How to Apply Adult Learning Theory in Special Libraries

Lauren Hays

Lauren Hays

August 13, 2019
When I first started working in libraries, I did not imagine education would be such a big part of my job. Instead, I assumed I would catalog, digitize documents, answer reference questions, and conduct research. While I have done all of those things, much of my work has been teaching people how to use tools, helping them understand how to find information, drafting summaries of research to help the library user understand what information is available to them, and conducting presentations.

My undergraduate degree is in secondary education, so I was able to pull from that knowledge and skill set when training and teaching responsibilities grew. However, I had studied the art of teaching teenagers—and the skills did not always translate well to working with professional adults. This knowledge gap led me to research how I could better instruct adults.

Adult Learning Theory

In my research, I quickly discovered Malcolm Knowles, who is considered the father of Andragogy, a theory of adult learning. Andragogy provides many insights into how to create environments that meet the needs of adult library users. There are several assumptions Malcom Knowles makes about adult learners:

  • The need to know
    Adults need to know why they need to learn something before undertaking to learn it.
  • The learner’s self-concept
    Adults have a self-concept of being responsible for their own decisions, for their own lives. Once they have arrived at that self-concept, they develop a deep psychological need to be seen by others and treated by others as being capable of self-direction.
  • The role of the learner’s experience
    Adults come into an educational activity with both a greater volume and a different quality of experience from that of youths.
  • Readiness to learn
    Adults become ready to learn those things they need to know and be able to do in order to cope effectively with their real-life situations.
  • Orientation to learning
    In contrast to children’s and youths’ subject-centered orientation to learning (at least in school), adults are life-centered (or task-centered or problem-centered) in their orientation to learning.
  • Motivation
    Adults are responsive to some external motivators (better jobs, promotions, higher salaries, and the like), but the most potent motivators are internal pressures (the desire for increased job satisfaction, self-esteem, quality of life, and the like).
  • (Knowles, Holton, & Swanson, 2011, pp. 63-67)

Adult Learning in Special Libraries

Each of these assumptions helped me create more effective training and engage in more meaningful interactions with library users. When reading about the first assumption—The Need to Know—I quickly realized I had been conducting workshops on the library for new hires without explaining why the library was relevant to them. I made the unconscious assumption that new hires would understand why they’d need to access the resources in the library in order to do their job. However, many of them only realized their need for library resources a few months into the job. This meant I was often going over much of the same content with them again. Therefore, I changed tactics and added a section at the beginning of my presentation that explained why the library and its resources were relevant. To the extent possible, I tailored this section to the new hires’ roles and responsibilities (I obtained this information from Human Resources).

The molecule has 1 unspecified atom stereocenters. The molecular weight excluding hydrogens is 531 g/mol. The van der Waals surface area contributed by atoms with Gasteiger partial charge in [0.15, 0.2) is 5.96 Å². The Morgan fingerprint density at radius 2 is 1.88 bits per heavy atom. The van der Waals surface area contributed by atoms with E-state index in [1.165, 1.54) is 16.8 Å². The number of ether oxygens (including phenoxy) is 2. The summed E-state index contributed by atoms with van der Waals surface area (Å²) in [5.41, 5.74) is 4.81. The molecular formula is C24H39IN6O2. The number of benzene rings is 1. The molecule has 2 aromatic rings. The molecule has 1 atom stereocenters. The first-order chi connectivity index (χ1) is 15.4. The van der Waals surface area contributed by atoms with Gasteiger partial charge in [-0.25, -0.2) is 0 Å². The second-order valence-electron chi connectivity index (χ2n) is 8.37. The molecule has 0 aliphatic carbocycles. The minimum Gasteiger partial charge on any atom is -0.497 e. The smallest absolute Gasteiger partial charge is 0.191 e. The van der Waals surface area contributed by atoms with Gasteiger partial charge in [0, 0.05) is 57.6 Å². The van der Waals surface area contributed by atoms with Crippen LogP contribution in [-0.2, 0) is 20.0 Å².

The second assumption—The Learner’s Self-Concept—helped me tailor my individual interactions with library users. Often, it felt like there were two types of library users. One wanted me to do everything for them, and the second type refused to ask for assistance until they were out of options. Once I understood that adults have an internal need to be seen as capable, I realized what was occurring with the two types of library users. Both types did not want me to know they didn’t know how to do something. Therefore, instead of feeling frustrated, I started to see each interaction as an opportunity to help them learn. For the first type of library user, I would (of course!) still fulfill their requests, but I also started including information about specific forms they could complete that would save me time—which ultimately helped them. For the second type of library user, I jumped in to help as soon as I knew their need and reassured them that most people didn’t know how to locate the information they were working to obtain. Then, I reminded them about my job responsibilities and assured them I was happy to assist.

Knowledge gained from the first two assumptions of Andragogy helped me as a librarian, and also helped make the library a more successful department. Our user statistics increased and from my perspective, the interactions I had with library users were more pleasant.

The other four assumptions will be unpacked in an upcoming post. Stay tuned!


Knowles, M. S., Holton, E. F., & Swanson, R. A. (2011). The adult learner: The definitive classic in adult education and human resource development (7th ed.). Amsterdam: Elsevier.

<a href="" target="_self">Lauren Hays</a>

Lauren Hays

Lauren Hays, PhD, is an Assistant Professor of Instructional Technology at the University of Central Missouri. Previously, she worked as an Instructional and Research Librarian at a private college in the Kansas City metro-area. Prior to working in higher education, she was employed by the National Archives and Records Administration and worked as an intern at the Harry S. Truman Presidential Library & Museum. Her professional interests include the Scholarship of Teaching and Learning, information literacy, digital literacy, educational technology, and academic development.

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